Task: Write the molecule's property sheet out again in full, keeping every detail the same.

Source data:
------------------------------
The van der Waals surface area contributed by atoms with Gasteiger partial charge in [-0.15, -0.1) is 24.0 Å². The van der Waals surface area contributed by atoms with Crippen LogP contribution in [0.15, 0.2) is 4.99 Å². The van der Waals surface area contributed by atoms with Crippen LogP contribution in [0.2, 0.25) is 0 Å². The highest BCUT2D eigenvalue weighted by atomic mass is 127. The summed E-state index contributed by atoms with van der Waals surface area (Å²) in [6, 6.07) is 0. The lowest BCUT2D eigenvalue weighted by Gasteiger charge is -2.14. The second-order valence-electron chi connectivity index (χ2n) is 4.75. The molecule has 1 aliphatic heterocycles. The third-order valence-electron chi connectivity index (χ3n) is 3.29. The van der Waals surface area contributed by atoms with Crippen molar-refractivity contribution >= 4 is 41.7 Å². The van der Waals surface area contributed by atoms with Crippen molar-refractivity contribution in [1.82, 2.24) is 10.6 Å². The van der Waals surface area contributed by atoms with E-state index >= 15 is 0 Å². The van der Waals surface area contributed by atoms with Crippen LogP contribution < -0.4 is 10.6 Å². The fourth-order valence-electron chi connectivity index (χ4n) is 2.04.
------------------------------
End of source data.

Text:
The van der Waals surface area contributed by atoms with Gasteiger partial charge in [-0.15, -0.1) is 24.0 Å². The van der Waals surface area contributed by atoms with Crippen LogP contribution in [0.15, 0.2) is 4.99 Å². The van der Waals surface area contributed by atoms with Crippen LogP contribution in [0.2, 0.25) is 0 Å². The highest BCUT2D eigenvalue weighted by atomic mass is 127. The summed E-state index contributed by atoms with van der Waals surface area (Å²) in [6, 6.07) is 0. The lowest BCUT2D eigenvalue weighted by Gasteiger charge is -2.14. The second-order valence-electron chi connectivity index (χ2n) is 4.75. The molecule has 1 aliphatic heterocycles. The third-order valence-electron chi connectivity index (χ3n) is 3.29. The van der Waals surface area contributed by atoms with Crippen molar-refractivity contribution >= 4 is 41.7 Å². The van der Waals surface area contributed by atoms with Crippen molar-refractivity contribution in [1.82, 2.24) is 10.6 Å². The van der Waals surface area contributed by atoms with E-state index >= 15 is 0 Å². The van der Waals surface area contributed by atoms with Crippen LogP contribution < -0.4 is 10.6 Å². The fourth-order valence-electron chi connectivity index (χ4n) is 2.04.